Basically this refers to no objection from any contracting party to the decision. However, practice varies to some extent, presumably depending on the strength and interests of the leading agency, and the agencies cannot be considered as VPs based on this because the government determines how the consensus rule is applied any particular time. For instance, one interviewee explained that in the case of another climate-related decision process (Climate Doctrine), the leading agency Roshydromet had attempted to ignore MED opposition by presenting a decision to the government as a consensus, but the government consulted the Ministry to check, and returned the case to Roshydromet for further negotiations. There have also been cases of ‘forced’ consensus in terms of the top leadership establishing a strict timeframe for finalising an inter-agency negotiation—allegedly by reaching consensus. Under such circumstances, the opposing agencies can demand a larger role in the administrative process of the issue to be agreed against joining consensus; this can add to the seemingly excessive bureaucracy. An example of this is the Ministry of Natural Resources insisting on introducing investment declarations to JI projects in order to manage such a process.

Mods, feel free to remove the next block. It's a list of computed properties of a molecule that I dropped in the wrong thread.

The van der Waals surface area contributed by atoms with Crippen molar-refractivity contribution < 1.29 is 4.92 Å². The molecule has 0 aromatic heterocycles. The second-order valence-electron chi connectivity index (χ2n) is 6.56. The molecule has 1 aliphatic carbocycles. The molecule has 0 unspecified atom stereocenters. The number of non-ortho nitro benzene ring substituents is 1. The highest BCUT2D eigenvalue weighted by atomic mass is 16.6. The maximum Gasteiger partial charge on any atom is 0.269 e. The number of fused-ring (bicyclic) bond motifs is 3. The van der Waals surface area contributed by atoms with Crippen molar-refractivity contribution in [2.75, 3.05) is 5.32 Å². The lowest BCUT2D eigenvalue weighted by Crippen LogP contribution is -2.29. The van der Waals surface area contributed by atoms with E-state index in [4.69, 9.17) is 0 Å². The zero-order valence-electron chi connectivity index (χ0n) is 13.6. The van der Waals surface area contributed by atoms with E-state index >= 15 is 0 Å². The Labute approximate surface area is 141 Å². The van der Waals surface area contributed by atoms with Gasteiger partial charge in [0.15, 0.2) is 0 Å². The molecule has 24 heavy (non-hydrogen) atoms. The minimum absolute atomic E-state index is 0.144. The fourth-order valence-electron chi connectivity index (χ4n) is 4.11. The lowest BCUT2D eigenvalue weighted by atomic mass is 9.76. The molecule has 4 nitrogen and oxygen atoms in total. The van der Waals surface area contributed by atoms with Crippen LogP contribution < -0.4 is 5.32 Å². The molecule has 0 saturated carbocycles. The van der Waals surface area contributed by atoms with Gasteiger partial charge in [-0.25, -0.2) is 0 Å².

13. 13.

    Khrystanovskaya (2008, 586) provides a good description: ‘Formally speaking, there was a separation of powers, but it was not a check on the power of the Kremlin, just a division of responsibilities. Above the executive, legislative and judicial powers, there was another—a supreme power, the Kremlin. In this system a parliament is needed to legitimate the decisions of the supreme power. A government is needed to direct the economy on a day-to-day basis under the management of the Kremlin. There are courts, which also serve the interests of the state, and so forth’.


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This work was funded by the post-doctoral research Project 252853 of the Academy of Finland and the NORKLIMA Project 207810 of the Research Council of Norway. Special thanks go to Steinar Andresen and Arild Underdal, who have provided comments and followed up my work on this topic in depth under the CICEP project funded by the Research Council of Norway, and to Yulia Yamineva, who provided comments in Aleksanteri annual Russia conference panel in Helsinki in November 2013.

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Correspondence to Anna Korppoo.

Appendix 1

Appendix 1

See Tables 1 and 2.

Table 1 Policy process of KP ratification in Russia
Table 2 Policy process of JI in Russia

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Korppoo, A. Who is driving Russian climate policy? Applying and adjusting veto players theory to a non-democracy. Int Environ Agreements 16, 639–653 (2016).

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  • Russia
  • Veto players
  • Climate policy
  • Tsebelis